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Michael H Elliott, Xiaowu Gu, Nicole E Ashpole, Gina L. Griffith, Timothy M Boyce, Masaki Tanito, Ernst R Tamm, W Daniel Stamer; Role of Caveolin-1 in Intraocular Pressure and Conventional Outflow Regulation. Invest. Ophthalmol. Vis. Sci. 2014;55(13):2888.
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© ARVO (1962-2015); The Authors (2016-present)
Gene association studies have linked polymorphisms in the CAV1/2 gene locus to risk of primary open angle glaucoma. The proteins encoded by these genes are the signature structural proteins of caveolae plasma membrane domains that are abundant in the conventional outflow pathway including Schlemm’s canal endothelium and trabecular meshwork. The purpose of this study was to test consequences of caveolin-1 (Cav-1) ablation on intraocular pressure (IOP), conventional outflow, and outflow pathway morphology.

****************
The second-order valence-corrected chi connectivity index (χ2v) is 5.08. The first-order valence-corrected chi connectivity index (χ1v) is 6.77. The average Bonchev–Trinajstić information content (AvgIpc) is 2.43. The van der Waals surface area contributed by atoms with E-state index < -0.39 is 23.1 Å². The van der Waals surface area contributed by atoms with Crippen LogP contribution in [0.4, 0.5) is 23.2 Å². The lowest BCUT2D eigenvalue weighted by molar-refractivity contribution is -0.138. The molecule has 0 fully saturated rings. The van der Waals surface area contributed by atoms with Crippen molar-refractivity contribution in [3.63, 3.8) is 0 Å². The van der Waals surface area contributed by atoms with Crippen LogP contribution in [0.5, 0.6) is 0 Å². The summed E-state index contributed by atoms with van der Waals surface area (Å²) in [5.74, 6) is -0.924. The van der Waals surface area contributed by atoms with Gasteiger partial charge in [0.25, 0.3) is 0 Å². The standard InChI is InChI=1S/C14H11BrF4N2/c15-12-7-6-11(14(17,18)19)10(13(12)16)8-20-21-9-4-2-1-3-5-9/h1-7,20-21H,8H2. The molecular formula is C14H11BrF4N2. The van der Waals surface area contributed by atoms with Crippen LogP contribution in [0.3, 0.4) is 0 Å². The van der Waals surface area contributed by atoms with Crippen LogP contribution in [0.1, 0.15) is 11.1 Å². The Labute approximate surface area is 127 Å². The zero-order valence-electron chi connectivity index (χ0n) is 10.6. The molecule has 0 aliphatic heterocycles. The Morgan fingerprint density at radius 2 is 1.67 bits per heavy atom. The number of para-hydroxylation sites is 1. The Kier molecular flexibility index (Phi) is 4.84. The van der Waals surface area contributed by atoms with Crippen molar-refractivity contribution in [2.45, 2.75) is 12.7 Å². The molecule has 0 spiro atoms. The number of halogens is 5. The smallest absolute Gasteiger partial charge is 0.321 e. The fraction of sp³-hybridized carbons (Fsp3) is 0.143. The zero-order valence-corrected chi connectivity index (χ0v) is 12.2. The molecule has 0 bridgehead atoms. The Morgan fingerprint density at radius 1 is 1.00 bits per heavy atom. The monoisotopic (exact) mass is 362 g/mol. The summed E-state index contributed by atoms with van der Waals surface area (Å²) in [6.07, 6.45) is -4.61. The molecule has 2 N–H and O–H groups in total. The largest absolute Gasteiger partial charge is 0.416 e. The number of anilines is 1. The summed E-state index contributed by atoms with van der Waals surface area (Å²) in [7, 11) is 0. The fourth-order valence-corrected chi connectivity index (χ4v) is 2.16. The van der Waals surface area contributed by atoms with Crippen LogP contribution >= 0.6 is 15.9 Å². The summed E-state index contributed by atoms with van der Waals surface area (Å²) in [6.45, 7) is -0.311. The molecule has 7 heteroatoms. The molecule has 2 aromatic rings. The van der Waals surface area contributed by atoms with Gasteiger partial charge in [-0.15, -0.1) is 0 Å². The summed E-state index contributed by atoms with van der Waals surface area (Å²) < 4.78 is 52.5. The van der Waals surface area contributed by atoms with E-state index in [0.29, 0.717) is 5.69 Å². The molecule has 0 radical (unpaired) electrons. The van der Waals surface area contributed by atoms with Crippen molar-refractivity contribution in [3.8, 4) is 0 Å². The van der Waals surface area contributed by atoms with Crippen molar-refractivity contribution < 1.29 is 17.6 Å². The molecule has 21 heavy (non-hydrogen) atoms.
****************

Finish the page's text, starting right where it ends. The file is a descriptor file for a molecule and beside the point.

Global Cav-1 knockout (KO) mice and age/sex-matched controls were used for these studies. Intraocular pressure was measured by rebound tonometry (Tonolab), outflow facility was measured in perfused enucleated eyes using a constant flow perfusion system customized for mice, and outflow tissue morphology was assessed by light and transmission electron microscopy.
A significant elevation in IOP was observed in Cav-1 KO mice at 5 weeks of age and was sustained at 3 and 6 months. Pressure-dependent outflow, measured at 4 sequentially increasing pressure steps (8, 15, 25, 35 mmHg), was significantly reduced by 43% in Cav-1 KO mice compared to controls (0.045 ± 0.012 versus 0.079 ± 0.005 µl/min/mmHg; p ≤ 0.05, n = 9 KO and 8 control eyes). Ultrastructural analysis revealed a loss of morphologically-identifiable caveolae. Schlemm’s canal endothelial cells were considerably thicker and shorter than in controls, and protruded into the lumen of the canal. Typical giant vacuoles were absent.
Results provide compelling evidence that Cav-1 and caveolae play important roles in conventional outflow and thus IOP regulation. Understanding the mechanism by which Cav-1 controls pressure-dependent outflow has important clinical implications for both the pathobiology and treatment of glaucoma.
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